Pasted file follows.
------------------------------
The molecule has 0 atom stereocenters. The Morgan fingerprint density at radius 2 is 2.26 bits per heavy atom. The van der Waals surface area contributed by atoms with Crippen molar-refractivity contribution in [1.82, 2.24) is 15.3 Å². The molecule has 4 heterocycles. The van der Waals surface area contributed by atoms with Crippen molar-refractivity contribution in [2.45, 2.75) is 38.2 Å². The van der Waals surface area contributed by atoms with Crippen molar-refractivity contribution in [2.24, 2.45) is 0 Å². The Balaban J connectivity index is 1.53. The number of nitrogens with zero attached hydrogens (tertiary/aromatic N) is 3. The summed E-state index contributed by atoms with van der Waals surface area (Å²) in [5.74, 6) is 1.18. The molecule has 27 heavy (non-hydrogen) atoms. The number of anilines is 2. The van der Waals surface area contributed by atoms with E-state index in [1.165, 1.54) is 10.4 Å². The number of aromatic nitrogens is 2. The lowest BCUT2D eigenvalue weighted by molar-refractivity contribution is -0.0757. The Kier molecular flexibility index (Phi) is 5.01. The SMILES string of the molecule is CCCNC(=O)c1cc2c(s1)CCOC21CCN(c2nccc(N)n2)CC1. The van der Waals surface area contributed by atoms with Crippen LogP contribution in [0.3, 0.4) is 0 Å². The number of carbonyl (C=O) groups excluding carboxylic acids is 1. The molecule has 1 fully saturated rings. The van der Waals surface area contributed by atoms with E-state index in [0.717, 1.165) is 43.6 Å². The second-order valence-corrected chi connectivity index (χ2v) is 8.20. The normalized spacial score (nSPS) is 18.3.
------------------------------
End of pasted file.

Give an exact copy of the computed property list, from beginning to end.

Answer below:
The molecule has 0 atom stereocenters. The Morgan fingerprint density at radius 2 is 2.26 bits per heavy atom. The van der Waals surface area contributed by atoms with Crippen molar-refractivity contribution in [1.82, 2.24) is 15.3 Å². The molecule has 4 heterocycles. The van der Waals surface area contributed by atoms with Crippen molar-refractivity contribution in [2.45, 2.75) is 38.2 Å². The van der Waals surface area contributed by atoms with Crippen molar-refractivity contribution in [2.24, 2.45) is 0 Å². The Balaban J connectivity index is 1.53. The number of nitrogens with zero attached hydrogens (tertiary/aromatic N) is 3. The summed E-state index contributed by atoms with van der Waals surface area (Å²) in [5.74, 6) is 1.18. The molecule has 27 heavy (non-hydrogen) atoms. The number of anilines is 2. The van der Waals surface area contributed by atoms with E-state index in [1.165, 1.54) is 10.4 Å². The number of aromatic nitrogens is 2. The lowest BCUT2D eigenvalue weighted by molar-refractivity contribution is -0.0757. The Kier molecular flexibility index (Phi) is 5.01. The SMILES string of the molecule is CCCNC(=O)c1cc2c(s1)CCOC21CCN(c2nccc(N)n2)CC1. The van der Waals surface area contributed by atoms with Crippen LogP contribution in [0.3, 0.4) is 0 Å². The number of carbonyl (C=O) groups excluding carboxylic acids is 1. The molecule has 1 fully saturated rings. The van der Waals surface area contributed by atoms with E-state index in [0.717, 1.165) is 43.6 Å². The second-order valence-corrected chi connectivity index (χ2v) is 8.20. The normalized spacial score (nSPS) is 18.3.